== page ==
Where the Aus­tralian re­searchers stand out from this crowd is in the com­po­nents their vac­cine uses to stim­u­late a pro­tec­tive im­mune re­sponse. Timms, Bea­gley and their col­leagues used so­phis­ti­cated molec­u­lar tech­nol­ogy to iden­tify a unique com­bi­na­tion of three pro­tein com­po­nents, or anti­gens, from chlamy­dia bac­te­ria.

‘‘ The anti­gens we’ve come up with are of two sorts,’’ said Timms. Bea­gley added, ‘‘ The first is from the sur­face of the or­gan­ism, which isn’t sur­pris­ing as those are the parts that our im­mune sys­tem sees most clearly. But equally, we’ve iden­ti­fied in­tra­cel­lu­lar anti­gens, from inside the or­gan­ism, which you wouldn’t nec­es­sar­ily pre­dict would be good for a vac­cine.’’

So far, the Queens­land re­searchers have only tested th­ese com­po­nents sep­a­rately, achiev­ing re­sults that have at­tracted sub­stan­tial at­ten­tion and sup­port from ma­jor in­ter­na­tional phar­ma­ceu­ti­cal com­pa­nies.

Their next step is to test the three com­po­nents to­gether in mice, Bea­gley says. Those ex­per­i­ments are al­ready un­der way and should pro­duce re­sults within the next six weeks. From there, the plan is to take their ex­per­i­men­tal vac­cine into guinea pigs.

‘‘ We’re at a stage where, if ev­ery­thing goes ac­cord­ing to plan, we’ll be look­ing for a part­ner to do hu­man tri­als in about two years,’’ he says.

Work­ing with koalas is a unique as­pect of their work. Chlamy­dia is ram­pant among koala pop­u­la­tions, caus­ing a kind of con­junc­tivi­tis that makes find­ing food dif­fi­cult, and in­fec­tions that ren­der fe­male koalas ster­ile.

Jon Hanger, the se­nior vet at the Aus­tralian Wildlife Hospi­tal in the small Queens­land town of Beer­wah, says his team treats some 500 koalas each year for chlamy­dia. Along with loss of habi­tat and death by road-kill, he says, the dis­ease is one of the ma­jor fac­tors threat­en­ing koalas in Queens­land and NSW.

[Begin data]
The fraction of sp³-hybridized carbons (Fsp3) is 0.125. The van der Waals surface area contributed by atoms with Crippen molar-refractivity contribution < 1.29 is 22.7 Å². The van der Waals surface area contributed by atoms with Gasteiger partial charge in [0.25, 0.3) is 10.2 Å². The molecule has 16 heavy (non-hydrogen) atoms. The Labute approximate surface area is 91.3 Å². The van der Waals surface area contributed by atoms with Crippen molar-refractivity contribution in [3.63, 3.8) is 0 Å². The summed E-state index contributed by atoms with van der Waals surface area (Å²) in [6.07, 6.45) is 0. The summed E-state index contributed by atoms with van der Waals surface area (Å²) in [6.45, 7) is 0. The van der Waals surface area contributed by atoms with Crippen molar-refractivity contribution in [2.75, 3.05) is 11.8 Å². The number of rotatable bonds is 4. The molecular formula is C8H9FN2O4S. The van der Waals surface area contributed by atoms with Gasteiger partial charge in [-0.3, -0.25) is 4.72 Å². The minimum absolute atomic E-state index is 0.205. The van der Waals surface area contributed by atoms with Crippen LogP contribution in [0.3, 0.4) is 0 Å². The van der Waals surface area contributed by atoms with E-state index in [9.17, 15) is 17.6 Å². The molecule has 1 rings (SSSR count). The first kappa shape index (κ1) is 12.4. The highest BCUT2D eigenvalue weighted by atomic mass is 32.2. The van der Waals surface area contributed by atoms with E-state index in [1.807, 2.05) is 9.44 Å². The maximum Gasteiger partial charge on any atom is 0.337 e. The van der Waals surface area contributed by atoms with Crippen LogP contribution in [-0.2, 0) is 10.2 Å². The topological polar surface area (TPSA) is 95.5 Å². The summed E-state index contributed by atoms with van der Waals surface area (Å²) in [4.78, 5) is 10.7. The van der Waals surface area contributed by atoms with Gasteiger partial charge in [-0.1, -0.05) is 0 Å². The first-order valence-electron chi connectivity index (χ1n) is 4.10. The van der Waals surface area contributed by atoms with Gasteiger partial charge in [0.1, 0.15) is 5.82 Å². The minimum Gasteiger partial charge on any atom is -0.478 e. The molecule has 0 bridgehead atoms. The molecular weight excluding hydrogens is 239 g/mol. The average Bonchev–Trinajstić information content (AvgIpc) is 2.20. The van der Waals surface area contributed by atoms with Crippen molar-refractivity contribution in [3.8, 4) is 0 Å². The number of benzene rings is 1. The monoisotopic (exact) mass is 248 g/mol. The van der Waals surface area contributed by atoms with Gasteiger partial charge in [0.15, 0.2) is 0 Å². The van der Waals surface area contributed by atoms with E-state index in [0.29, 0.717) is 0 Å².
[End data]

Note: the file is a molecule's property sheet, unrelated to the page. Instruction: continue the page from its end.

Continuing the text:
Timms and Bea­gley have been re­search­ing chlamy­dia in koalas for a decade, and made sure that the com­po­nents of their ex­per­i­men­tal vac­cine for hu­mans also had the po­ten­tial to pro­tect the an­i­mals from in­fec­tion as well.

Within the next few months they are plan­ning to be­gin test­ing of the vac­cine in an­i­mals at the Lone Pine Sanc­tu­ary. Dur­ing their visit in Au­gust, they dis­cussed plans for the study with Jac­qui Brumm, the park’s wildlife cu­ra­tor. Hav­ing seen more in­fected koalas than she cares to re­mem­ber, Brumm is en­thu­si­as­tic about the project.

‘‘ So many wild koalas suf­fer ter­ri­bly from chlamy­dial in­fec­tion,’’ she says. ‘‘ We’ve been wait­ing for a project like this for years.’’

Timms and Bea­gley hope their work at Lone Pine will di­rectly ben­e­fit koalas, but they also think it likely to pro­vide vi­tal in­for­ma­tion for de­vel­op­ment of a hu­man vac­cine. The re­searchers will be look­ing closely at how much pro­tec­tion the vac­cine of­fers koalas as a clue to what level of ef­fec­tive­ness they’re likely to see in hu­man pa­tients.

Un­like most other bac­te­ria, chlamy­dia lives within hu­man cells, which means the re­searchers are not ex­pect­ing to achieve 100 per cent ef­fec­tive­ness.

‘‘ Our aim is to pre­vent the se­ri­ous re­pro­duc­tive prob­lems and re­duce the in­fec­tious bur­den so you can re­duce the spread,’’ says Timms. ‘‘ If we can do that in 50 per cent of the pop­u­la­tion, it would have ma­jor health ben­e­fits.’’

In hu­mans, even a vac­cine that only pro­tected half of the pop­u­la­tion would make an enor­mous dif­fer­ence, says Basil Dono­van.

‘‘ It doesn’t have to be ex­tremely ef­fec­tive. A chlamy­dia vac­cine would only have to be around 50 per cent ef­fec­tive and it would drive the preva­lence of the dis­ease down,’’ he says.

Mar­cus Chen knows from ex­pe­ri­ence what a dif­fer­ence this would make. Work­ing in an STD clinic, he has seen first-hand the trau­matic im­pact of peo­ple learn­ing they have the dis­ease. ‘‘ They’re of­ten shocked and they’re of­ten anx­ious, and it’s ter­ri­ble for their re­la­tion­ships,’’ he says. ‘‘ A vac­cine that could pre­vent chlamy­dia ac­qui­si­tion could pre­vent all th­ese prob­lems.’’

Pic­ture: David Sproule

Get­ting close for a cause: Ken Bea­gley at Lone Pine Koala San­tu­ary, Bris­bane. Work­ing with koalas has given Aus­tralian re­searchers an op­por­tu­nity de­nied over­seas teams